King Street, Westminster
The following account of an experience on Westminster’s King Street (which no longer existes) was published in ‘The Haunted Homes and Family Traditions of Great Britain’ by John Ingram (1897).
In his Miscellanies, Aubrey cites the singular narrative of Captain Henry Bell, originally given in the Preface to the translation of Luther’s Table Talk. Captain Bell begins by declaring that whilst employed beyond the seas in various State affairs for King Charles II. and his successor, James II., he had heard much lamentation made over the great destruction, by burning and otherwise, of Martin Luther’s Discourses. This work, which was supposed to have largely promoted the reformation, was condemned by Pope Gregory XIII., and placed under the ban of the Empire by Rudolph III. This latter monarch ordered that all printed copies of the work should be burned, and that any person retaining a copy would be liable to the punishment of death. In consequence of this rigorous edict, and the stringency with which it was enforced, in a little while no copies were obtainable.
A certain Caspar von Sparr, however, according to Captain Bell’s account, accidentally discovered a copy, in 1626, which had escaped the wholesale destruction the work had suffered. As the prosecution of Protestantism still continued, this gentleman was afraid to retain possession of the interdicted book, and yet, unwilling to destroy it, thought of Captain Bell. Knowing that he was thoroughly acquainted with German, he forwarded him the wonderfully preserved work, earnestly impressing upon him the utility of translating it into English.
Captain Bell did not appear to he in any great haste to comply with this request, but, nevertheless, took the work in hand, “and many times began to translate the same,” as he remarks, “but always I was hindered therein, being called upon about other business, insomuch that by no possible means I could remain by that work.” About six weeks after he had received the book from Germany, “it fell out,” to cite his own words, “that being in bed with my wife, one night between twelve and one o’clock, she being asleep, but myself yet awake, there appeared unto me an ancient man, standing at my bedside, arrayed in white, having a long and broad white beard hanging down to his girdle, who, taking me by the right ear, spake these words following unto me: ‘Sirrah, will not you take time to translate that book which is sent unto you out of Germany? I will provide for you both place and time to do it’; and then he vanished out of my sight.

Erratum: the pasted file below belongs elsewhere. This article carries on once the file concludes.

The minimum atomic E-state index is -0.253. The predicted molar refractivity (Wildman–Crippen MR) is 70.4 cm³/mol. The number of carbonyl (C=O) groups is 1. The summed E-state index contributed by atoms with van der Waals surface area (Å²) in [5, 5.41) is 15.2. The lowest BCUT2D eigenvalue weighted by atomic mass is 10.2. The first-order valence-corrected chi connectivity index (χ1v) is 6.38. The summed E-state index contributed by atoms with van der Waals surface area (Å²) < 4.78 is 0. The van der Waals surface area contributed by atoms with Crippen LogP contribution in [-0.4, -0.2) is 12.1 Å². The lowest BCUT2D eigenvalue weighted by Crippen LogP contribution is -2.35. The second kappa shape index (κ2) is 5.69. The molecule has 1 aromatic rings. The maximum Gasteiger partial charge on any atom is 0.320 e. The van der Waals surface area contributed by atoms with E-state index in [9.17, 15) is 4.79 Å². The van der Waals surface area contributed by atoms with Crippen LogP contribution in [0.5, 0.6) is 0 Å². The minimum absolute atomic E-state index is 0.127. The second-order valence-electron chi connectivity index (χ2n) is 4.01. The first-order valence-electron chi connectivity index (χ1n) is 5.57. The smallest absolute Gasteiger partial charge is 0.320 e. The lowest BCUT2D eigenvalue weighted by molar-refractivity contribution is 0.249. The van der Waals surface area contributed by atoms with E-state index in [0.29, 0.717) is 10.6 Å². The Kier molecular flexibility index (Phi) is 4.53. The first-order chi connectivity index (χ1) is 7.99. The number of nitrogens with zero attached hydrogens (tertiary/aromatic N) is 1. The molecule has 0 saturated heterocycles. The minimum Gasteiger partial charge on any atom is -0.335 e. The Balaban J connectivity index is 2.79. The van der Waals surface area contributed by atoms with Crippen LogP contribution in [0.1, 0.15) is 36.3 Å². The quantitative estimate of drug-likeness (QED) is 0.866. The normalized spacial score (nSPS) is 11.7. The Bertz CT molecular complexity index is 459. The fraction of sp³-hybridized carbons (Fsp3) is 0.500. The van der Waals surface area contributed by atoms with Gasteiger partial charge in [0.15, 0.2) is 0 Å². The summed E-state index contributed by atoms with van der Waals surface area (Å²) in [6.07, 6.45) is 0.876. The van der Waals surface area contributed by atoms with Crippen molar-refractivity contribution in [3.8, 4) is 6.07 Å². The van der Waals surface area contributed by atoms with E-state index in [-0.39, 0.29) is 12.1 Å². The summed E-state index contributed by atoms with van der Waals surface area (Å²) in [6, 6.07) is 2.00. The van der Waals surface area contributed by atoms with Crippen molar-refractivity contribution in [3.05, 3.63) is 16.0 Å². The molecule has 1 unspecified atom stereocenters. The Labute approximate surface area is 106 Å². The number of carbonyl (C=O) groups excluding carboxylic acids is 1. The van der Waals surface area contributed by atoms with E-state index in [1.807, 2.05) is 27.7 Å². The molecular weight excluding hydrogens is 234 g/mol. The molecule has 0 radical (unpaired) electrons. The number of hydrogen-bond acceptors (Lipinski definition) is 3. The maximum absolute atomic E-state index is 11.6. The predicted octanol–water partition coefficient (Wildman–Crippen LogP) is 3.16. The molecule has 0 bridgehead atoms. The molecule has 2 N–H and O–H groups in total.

“Whereupon, being much affrighted,” Captain Bell continues, “I fell into an extreme sweat, insomuch that, my wife awaking, she asked me what I ailed. I told her what I had seen and heard ; but I never did heed or regard visions nor dreams, and so the same fell soon out
of my mind.
“Then about a fortnight after I had seen the vision, on a Sunday, I went to Whitehall to hear the sermon, after which ended, I returned to my lodging, which was then in King Street, Westminster, and sitting down to dinner with my wife, two messengers were sent from the Council Board to carry me to the keeper of the gate-house at Westminster, there to be safely kept, until further orders from the Lords of the Council.”
This was done, avers Bell, without any cause being shown; but his real offence, according to Aubrey, was that he had much importuned the Lord Treasurer for considerable arrears which were due to him, and which that official not being willing to discharge, “clapt him up into prison.” Be the cause what it may, Bell was detained in close confinement for ten years, five of which, he states, he spent in translating the work of Luther above referred to. As he quaintly remarks, “I found the words very true which the old man in the aforesaid vision said unto me, ‘I will shortly provide you both place and time to translate it.’